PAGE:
THE head of Cambodia's gendarmerie, Sao Sokha, announced March 27 that his men would
no longer be responsible for investigating, arresting and detaining civilians who
have breached the law. That follows a Royal decree signed January 10 by then acting
head of state and Senate President Chea Sim.
"Commanders, deputy commanders and ranking officials from the department of
the Gendarmerie Royal Khmer will be responsible only for criminal matters related
to military affairs," said Sokha.
He said the amendments to Articles 36, 38, 90 and 91 of the UNTAC Penal Code would
only be enforceable once the Ministry of Interior and the Ministry of Defense had
studied the Royal decree and drawn up an advisory paper for the gendarmerie.
That meeting, he said, would take place soon, but he gave no firm date. Sokha declined
to comment when asked about the politics behind the decree.
"I don't want to talk about possible reasons behind the law, because I could
be accused of being partial to one or other political party," said Sokha.
Dr Kao Kim Hourn, executive director of the Cambodian Institute for Cooperation and
Peace, said the move was positive in terms of separating the responsibilities of
the police and the gendarmerie. Until now, their roles had overlapped, which led
to poor coordination of investigations.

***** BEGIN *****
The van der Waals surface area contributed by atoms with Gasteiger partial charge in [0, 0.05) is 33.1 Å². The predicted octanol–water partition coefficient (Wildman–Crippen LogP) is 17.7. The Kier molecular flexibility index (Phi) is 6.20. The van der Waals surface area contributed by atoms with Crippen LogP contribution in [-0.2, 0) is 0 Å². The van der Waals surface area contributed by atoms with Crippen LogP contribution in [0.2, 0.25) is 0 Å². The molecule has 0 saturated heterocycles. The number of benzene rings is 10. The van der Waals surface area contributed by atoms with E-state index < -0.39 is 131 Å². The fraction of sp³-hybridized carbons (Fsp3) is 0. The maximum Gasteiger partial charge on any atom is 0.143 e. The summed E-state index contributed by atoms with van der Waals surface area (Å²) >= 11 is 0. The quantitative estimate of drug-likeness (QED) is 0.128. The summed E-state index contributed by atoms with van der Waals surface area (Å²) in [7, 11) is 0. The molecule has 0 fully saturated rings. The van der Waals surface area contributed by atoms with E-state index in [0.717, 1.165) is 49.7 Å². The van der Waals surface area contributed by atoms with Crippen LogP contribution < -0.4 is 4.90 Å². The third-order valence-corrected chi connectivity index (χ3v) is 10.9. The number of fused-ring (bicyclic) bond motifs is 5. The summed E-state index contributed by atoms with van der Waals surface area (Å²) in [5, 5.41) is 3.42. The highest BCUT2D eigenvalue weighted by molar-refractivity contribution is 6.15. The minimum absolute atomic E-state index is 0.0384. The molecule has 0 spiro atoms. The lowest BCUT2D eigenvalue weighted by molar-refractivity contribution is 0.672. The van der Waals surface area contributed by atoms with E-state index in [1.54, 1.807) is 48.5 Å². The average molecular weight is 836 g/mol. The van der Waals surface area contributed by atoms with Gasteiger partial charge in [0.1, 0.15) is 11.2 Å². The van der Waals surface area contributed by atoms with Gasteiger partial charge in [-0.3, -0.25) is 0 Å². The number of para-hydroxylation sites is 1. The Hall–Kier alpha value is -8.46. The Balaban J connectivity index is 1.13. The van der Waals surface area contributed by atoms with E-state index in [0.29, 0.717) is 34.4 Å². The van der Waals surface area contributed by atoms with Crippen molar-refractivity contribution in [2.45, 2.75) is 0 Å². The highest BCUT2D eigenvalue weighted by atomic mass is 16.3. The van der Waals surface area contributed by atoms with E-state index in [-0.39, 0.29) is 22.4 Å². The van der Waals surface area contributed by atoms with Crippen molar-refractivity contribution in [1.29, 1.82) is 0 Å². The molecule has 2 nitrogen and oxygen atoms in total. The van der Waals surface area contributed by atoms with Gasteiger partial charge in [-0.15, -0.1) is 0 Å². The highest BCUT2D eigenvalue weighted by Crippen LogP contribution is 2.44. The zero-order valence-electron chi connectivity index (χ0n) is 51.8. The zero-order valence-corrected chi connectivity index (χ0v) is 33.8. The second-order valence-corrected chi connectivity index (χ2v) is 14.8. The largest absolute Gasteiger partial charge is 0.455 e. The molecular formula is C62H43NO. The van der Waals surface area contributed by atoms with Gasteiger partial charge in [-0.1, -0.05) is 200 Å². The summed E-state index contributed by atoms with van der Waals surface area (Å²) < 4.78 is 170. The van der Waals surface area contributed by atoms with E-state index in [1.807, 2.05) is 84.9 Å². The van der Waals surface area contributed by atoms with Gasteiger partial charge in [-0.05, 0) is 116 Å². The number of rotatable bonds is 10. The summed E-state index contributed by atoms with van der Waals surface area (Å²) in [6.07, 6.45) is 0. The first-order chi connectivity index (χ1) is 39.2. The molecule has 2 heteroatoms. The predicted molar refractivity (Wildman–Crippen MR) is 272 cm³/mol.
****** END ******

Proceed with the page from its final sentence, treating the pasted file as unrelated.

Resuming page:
"We need the police and the gendarmerie to have specific mandates, so that there
is no confusion in terms of who is doing what," said Kim Hourn. "They need
to cooperate among themselves so that they can share information and responsibilities.
"I hope that the leaders [of the two institutions] will try to make sure they
will work together, otherwise things could get difficult," he said. "[The
gendarmerie] is a public institution, and we need to institutionalize it further
just like any other institution."
Kim Hourn said there was a perception that the gendarmerie had strengthened its role
in recent years, and some felt it might have gained too much power.
The gendarmerie was formed by King Norodom Sihanouk in 1993 with assistance from
the French government. A sub-decree issued December 1994 widened its ambit to cover
crime committed by military personnel and civilians alike.